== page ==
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Assessment of Health Care cost in a chronic disease on an International level using standardized units for description of single care commodities

Background & Aims: Economic analysis in chronic diseases is a prerequisite for planning a proper distribution of health care resources. We aimed to determine the cost of inflammatory bowel disease, a lifetime illness with considerable morbidity. Methods: We studied 1321 patients from an inception cohort in eight European countries and Israel over ten years. Data on consumption of resources were obtained retrospectively.

Cost of health care was calculated from use of resources and their median prices. Data were analyzed using regression models based on the generalized estimating equations approach.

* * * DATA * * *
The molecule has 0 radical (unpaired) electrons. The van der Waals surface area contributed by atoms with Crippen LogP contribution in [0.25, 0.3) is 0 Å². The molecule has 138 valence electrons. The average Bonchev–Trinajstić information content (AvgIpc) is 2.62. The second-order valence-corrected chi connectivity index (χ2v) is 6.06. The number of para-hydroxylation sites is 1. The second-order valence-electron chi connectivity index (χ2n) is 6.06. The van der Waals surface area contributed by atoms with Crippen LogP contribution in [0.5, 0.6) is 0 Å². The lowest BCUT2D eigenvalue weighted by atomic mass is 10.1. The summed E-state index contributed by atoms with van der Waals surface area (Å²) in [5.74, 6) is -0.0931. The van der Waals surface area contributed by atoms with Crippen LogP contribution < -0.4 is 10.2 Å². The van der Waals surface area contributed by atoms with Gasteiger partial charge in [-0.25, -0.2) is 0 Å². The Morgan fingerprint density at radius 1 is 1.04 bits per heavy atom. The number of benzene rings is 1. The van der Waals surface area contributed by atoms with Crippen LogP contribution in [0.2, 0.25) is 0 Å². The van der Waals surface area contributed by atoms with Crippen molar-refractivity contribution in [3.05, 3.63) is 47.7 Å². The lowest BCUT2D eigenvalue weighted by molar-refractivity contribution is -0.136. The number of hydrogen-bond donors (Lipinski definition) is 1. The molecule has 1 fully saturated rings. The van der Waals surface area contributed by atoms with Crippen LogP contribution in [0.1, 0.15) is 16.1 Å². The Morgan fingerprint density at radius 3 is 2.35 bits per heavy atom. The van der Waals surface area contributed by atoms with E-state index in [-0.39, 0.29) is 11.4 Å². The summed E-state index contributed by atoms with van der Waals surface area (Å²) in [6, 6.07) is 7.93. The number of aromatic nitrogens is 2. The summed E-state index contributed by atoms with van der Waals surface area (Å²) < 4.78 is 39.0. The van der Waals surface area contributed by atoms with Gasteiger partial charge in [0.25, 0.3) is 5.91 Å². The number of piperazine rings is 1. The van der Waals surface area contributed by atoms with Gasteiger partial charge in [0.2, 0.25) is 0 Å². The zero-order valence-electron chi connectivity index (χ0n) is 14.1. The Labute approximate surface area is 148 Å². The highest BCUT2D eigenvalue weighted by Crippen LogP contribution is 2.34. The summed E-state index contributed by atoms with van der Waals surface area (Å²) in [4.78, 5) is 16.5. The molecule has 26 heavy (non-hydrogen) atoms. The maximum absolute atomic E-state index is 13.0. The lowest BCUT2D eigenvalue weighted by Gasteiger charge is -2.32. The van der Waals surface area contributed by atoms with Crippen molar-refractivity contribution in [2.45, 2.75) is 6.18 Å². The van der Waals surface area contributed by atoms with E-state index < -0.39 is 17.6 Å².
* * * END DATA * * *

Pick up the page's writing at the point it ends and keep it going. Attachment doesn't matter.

Results: The mean annual total expenditure on health care was 1871 /patient-year for inflammatory bowel disease, 1524 /patient-year for ulcerative colitis, and 2548 /patient-year for Crohn's disease (P < .001). The most expensive resources were medical and surgical hospitalizations, together accounting for 63% of the cost in Crohn¿s disease and 45% in ulcerative colitis. Total and hospitalization costs were much higher in the first year after diagnosis than subsequently. Differences of medical and surgical hospitalizations were the primary cause of substantial inter-country variations of cost; the mean cost of health care was 3705 /patient-year in Denmark and 888 /patient-year in Norway. The outlay on 5-aminosalicylate, a costly medication with extensive use, was greater than on all other drugs combined. Age at diagnosis and sex did not affect costs. Conclusions: In this multinational, population-based, time-dependent characterization of the health care cost of inflammatory bowel disease, increased expenditure was driven largely by country, diagnosis, hospitalization and follow-up year.

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Dept of Gastroenterology, Ben Gurion University
P.O.Box 151
84101 Beer Sheva
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